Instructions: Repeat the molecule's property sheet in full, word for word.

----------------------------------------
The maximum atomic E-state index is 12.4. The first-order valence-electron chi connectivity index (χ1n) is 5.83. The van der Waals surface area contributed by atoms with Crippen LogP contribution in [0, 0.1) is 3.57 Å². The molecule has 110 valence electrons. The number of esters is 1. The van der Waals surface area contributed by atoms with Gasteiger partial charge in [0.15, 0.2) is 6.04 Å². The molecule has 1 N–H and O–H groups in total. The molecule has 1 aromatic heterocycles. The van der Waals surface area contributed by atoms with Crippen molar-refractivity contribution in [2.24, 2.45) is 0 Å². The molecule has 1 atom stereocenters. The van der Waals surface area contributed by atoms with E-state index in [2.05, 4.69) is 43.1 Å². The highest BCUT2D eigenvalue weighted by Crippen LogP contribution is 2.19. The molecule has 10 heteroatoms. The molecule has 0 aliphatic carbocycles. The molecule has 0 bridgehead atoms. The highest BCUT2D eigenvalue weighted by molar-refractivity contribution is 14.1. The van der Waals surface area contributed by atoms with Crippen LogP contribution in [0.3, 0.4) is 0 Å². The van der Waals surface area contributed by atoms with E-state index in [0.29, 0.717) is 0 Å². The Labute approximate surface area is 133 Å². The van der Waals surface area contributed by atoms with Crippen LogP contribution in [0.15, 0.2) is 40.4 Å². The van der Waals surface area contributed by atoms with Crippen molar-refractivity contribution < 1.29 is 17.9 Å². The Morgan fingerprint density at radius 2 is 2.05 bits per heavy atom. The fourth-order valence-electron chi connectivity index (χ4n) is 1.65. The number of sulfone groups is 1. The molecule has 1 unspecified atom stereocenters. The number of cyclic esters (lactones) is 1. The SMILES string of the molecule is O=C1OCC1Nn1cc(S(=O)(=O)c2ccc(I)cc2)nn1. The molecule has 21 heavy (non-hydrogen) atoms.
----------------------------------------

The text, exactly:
The maximum atomic E-state index is 12.4. The first-order valence-electron chi connectivity index (χ1n) is 5.83. The van der Waals surface area contributed by atoms with Crippen LogP contribution in [0, 0.1) is 3.57 Å². The molecule has 110 valence electrons. The number of esters is 1. The van der Waals surface area contributed by atoms with Gasteiger partial charge in [0.15, 0.2) is 6.04 Å². The molecule has 1 N–H and O–H groups in total. The molecule has 1 aromatic heterocycles. The van der Waals surface area contributed by atoms with Crippen molar-refractivity contribution in [2.24, 2.45) is 0 Å². The molecule has 1 atom stereocenters. The van der Waals surface area contributed by atoms with E-state index in [2.05, 4.69) is 43.1 Å². The highest BCUT2D eigenvalue weighted by Crippen LogP contribution is 2.19. The molecule has 10 heteroatoms. The molecule has 0 aliphatic carbocycles. The molecule has 0 bridgehead atoms. The highest BCUT2D eigenvalue weighted by molar-refractivity contribution is 14.1. The van der Waals surface area contributed by atoms with Crippen LogP contribution in [0.3, 0.4) is 0 Å². The van der Waals surface area contributed by atoms with E-state index in [0.29, 0.717) is 0 Å². The Labute approximate surface area is 133 Å². The van der Waals surface area contributed by atoms with Crippen LogP contribution in [0.15, 0.2) is 40.4 Å². The van der Waals surface area contributed by atoms with Crippen molar-refractivity contribution < 1.29 is 17.9 Å². The Morgan fingerprint density at radius 2 is 2.05 bits per heavy atom. The fourth-order valence-electron chi connectivity index (χ4n) is 1.65. The number of sulfone groups is 1. The molecule has 1 unspecified atom stereocenters. The number of cyclic esters (lactones) is 1. The SMILES string of the molecule is O=C1OCC1Nn1cc(S(=O)(=O)c2ccc(I)cc2)nn1. The molecule has 21 heavy (non-hydrogen) atoms.